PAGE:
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Teen Counselor: Does Your Teen Have Mental Health Issues?

As parents, we’re not always sure why our adolescent children are angry or sad one minute and happy or laughing the next; but as a teen counselor, I know that adolescence is a confusing and emotionally-disruptive time for kids who don’t always understand themselves and why they’re feeling the emotions they’re feeling.  Even when they do understand, they often don’t know how to express it to their parents.  

The problem with the teenage years is that the emotional rollercoaster that most children are on during that time can sometimes disguise or mimic the symptoms of serious mental issues that should be addressed.  As a teen counselor, I know that if your teenager is suffering with a mental condition or psychological disorder, he or she likely won’t understand it and won’t be able to tell you what’s happening, which is why you should learn more about identifying common adolescent mental health conditions.

Depression

Depression in adolescents sometimes manifests itself differently than it does in adults.  In teens, common symptoms of depression are irritability, anger, hostility and melancholy and are often accompanied by physical symptoms like frequent headaches or stomachaches.  Other symptoms to look for include low self-esteem, fatigue, lack of concentration, emotional highs and lows and expressed thoughts of suicide.  Another associated condition in teens is bipolar disorder, in which the symptoms of depression alternate with the symptoms of mania.  These include feelings of euphoria, lack of inhibitions, little or no sleep, excessive talking and risky behavior.   

Anxiety

Young people with anxiety disorders can appear fearful, withdrawn and emotionally disregulated.  They may display a phobia of a person, place or thing or they may display obsessive compulsion that appears as consistent thoughts of a certain image or impulse.  Anxiety in teens can be manifested as panic attacks, social anxiety or even post-traumatic stress disorder (PTSD), brought on by a traumatic (for the teen, at least) event.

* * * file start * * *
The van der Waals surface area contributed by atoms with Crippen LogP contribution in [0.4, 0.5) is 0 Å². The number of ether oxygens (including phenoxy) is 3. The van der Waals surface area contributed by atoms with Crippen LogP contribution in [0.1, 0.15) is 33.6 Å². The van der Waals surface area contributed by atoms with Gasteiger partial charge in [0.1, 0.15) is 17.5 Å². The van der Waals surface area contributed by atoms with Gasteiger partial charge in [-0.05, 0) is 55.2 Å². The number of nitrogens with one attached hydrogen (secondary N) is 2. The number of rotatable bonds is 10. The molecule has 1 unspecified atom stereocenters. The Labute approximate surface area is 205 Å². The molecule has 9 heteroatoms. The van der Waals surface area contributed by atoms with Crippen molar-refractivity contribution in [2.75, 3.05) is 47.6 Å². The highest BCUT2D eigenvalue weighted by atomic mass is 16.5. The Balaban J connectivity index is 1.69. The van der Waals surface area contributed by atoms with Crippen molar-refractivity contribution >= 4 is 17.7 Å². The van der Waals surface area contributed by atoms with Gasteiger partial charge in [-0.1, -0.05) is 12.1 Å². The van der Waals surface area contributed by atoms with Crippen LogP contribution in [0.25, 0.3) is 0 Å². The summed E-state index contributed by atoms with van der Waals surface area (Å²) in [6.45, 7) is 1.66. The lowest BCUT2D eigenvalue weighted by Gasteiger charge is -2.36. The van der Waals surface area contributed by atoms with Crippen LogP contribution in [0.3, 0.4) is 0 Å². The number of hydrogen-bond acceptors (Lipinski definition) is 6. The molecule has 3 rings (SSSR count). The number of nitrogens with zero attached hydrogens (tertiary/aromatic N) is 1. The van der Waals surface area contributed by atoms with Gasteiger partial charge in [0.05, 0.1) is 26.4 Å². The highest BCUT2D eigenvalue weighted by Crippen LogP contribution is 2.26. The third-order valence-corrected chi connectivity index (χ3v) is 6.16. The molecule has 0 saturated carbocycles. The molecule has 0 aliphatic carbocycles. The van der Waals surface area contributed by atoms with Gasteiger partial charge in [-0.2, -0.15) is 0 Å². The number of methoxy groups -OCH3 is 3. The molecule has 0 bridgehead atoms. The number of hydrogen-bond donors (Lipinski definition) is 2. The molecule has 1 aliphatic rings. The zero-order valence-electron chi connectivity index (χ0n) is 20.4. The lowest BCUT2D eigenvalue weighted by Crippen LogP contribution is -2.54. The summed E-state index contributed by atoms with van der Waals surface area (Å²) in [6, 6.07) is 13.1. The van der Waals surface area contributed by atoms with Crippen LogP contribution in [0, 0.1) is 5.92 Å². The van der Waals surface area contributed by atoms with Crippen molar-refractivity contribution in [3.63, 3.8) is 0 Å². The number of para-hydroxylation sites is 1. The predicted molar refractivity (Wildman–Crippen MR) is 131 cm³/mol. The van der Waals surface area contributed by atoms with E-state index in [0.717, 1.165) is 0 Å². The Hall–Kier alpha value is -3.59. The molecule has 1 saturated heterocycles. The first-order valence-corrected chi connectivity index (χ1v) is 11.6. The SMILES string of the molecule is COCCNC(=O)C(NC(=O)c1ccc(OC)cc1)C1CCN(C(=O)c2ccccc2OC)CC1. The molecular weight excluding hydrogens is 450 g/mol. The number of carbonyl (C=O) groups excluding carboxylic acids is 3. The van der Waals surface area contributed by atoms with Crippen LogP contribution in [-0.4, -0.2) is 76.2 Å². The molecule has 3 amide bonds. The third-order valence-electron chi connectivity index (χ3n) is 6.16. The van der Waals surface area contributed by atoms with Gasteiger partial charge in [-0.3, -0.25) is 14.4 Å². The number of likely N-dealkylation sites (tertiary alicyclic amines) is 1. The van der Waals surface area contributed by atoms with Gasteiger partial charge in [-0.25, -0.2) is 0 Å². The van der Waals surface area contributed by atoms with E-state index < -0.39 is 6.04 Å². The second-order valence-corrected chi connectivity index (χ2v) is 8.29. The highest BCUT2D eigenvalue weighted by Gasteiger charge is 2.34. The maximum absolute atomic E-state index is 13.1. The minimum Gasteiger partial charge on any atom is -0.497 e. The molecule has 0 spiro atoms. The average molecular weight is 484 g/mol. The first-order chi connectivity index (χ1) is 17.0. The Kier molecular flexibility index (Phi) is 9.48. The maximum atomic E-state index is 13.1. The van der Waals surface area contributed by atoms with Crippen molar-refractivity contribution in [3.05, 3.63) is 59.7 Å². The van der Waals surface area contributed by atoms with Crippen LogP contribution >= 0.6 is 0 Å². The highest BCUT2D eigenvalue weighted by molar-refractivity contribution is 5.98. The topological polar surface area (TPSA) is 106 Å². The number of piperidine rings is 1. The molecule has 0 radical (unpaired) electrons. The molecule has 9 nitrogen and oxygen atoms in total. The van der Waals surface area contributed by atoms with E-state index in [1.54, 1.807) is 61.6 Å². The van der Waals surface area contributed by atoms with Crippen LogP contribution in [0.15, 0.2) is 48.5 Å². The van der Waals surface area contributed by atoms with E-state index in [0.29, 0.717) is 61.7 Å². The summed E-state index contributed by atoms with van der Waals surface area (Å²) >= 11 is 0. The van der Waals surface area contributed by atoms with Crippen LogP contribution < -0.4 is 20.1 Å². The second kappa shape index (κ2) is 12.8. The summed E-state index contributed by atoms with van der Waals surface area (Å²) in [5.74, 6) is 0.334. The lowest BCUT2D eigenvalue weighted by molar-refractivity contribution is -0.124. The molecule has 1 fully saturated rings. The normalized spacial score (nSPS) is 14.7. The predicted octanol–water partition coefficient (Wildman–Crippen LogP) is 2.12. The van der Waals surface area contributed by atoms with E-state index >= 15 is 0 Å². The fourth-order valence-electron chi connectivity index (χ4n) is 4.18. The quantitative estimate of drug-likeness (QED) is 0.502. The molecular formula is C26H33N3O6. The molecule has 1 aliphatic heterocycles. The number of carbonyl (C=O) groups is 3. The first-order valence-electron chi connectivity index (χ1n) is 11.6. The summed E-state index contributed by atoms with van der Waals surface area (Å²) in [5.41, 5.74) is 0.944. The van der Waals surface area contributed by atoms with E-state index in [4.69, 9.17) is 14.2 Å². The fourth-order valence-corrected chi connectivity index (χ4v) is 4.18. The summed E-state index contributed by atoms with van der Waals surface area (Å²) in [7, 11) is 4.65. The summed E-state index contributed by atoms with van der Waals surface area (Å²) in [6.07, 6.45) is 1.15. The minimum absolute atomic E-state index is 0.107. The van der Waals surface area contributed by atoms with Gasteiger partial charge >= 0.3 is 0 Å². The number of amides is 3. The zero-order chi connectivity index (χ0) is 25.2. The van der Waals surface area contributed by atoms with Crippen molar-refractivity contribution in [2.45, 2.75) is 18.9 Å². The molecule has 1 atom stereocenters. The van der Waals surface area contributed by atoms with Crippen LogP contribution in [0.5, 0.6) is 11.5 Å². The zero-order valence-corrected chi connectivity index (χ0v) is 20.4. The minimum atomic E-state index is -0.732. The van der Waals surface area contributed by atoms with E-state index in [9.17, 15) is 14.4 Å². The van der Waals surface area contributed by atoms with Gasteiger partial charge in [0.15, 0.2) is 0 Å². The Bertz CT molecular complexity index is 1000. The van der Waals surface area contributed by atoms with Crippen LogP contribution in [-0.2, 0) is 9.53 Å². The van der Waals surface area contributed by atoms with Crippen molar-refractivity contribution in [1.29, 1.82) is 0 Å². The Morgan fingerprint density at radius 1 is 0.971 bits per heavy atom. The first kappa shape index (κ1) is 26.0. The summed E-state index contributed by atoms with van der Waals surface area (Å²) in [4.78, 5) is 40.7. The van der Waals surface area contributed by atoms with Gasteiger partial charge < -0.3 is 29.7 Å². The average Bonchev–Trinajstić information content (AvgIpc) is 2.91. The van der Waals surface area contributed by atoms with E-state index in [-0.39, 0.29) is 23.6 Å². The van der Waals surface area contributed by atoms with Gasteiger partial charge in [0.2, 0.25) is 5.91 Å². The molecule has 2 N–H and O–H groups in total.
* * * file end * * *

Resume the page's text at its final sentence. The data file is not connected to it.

Attention Deficit Hyperactivity Disorder (ADHD)

Teens with ADHD are often diagnosed with the disorder in elementary school.  If their symptoms aren’t recognized and addressed by teachers or physicians before they become adolescents, their symptoms can escalate and become a bigger problem.  The primary symptom of ADHD that parents should be aware of is a lack of impulse control, which can be described as engaging in behavior that seems obviously inappropriate to others.  In addition, teens with ADHD display marked disorganization, lack of focus, disruptive behavior, tendency to become bored easily and a lack of awareness of the consequences of their actions.  

Eating Disorders

Eating disorders that include bulimia and anorexia usually affect girls more than boys but the symptoms of each of these disorders are the same, regardless of the sex of the sufferer.  Bulimia is defined as binging and purging food to avoid weight gain.  Anorexia is eating either significantly small amounts of food or no food at all to avoid weight gain.  Symptoms to watch for are a chronic expressed dissatisfaction with their appearance, sudden or extreme weight loss, going to the bathroom immediately after consuming food, an expressed fear of weight gain and a frail or gaunt appearance. If you are worrying about weight loss or weight gain then find the right place. Plus Size Zeal can help you to feel comfortable and happy in your body. 

If you suspect that your child’s emotional turmoil or behaviors are not a typical part of adolescence, you must seek immediate help from a teen counselor.  Call us at Insight Child & Family Counseling at (972) 426-9500 or visit www.ldscounselordfw.com to schedule an appointment for a consultation for your child.

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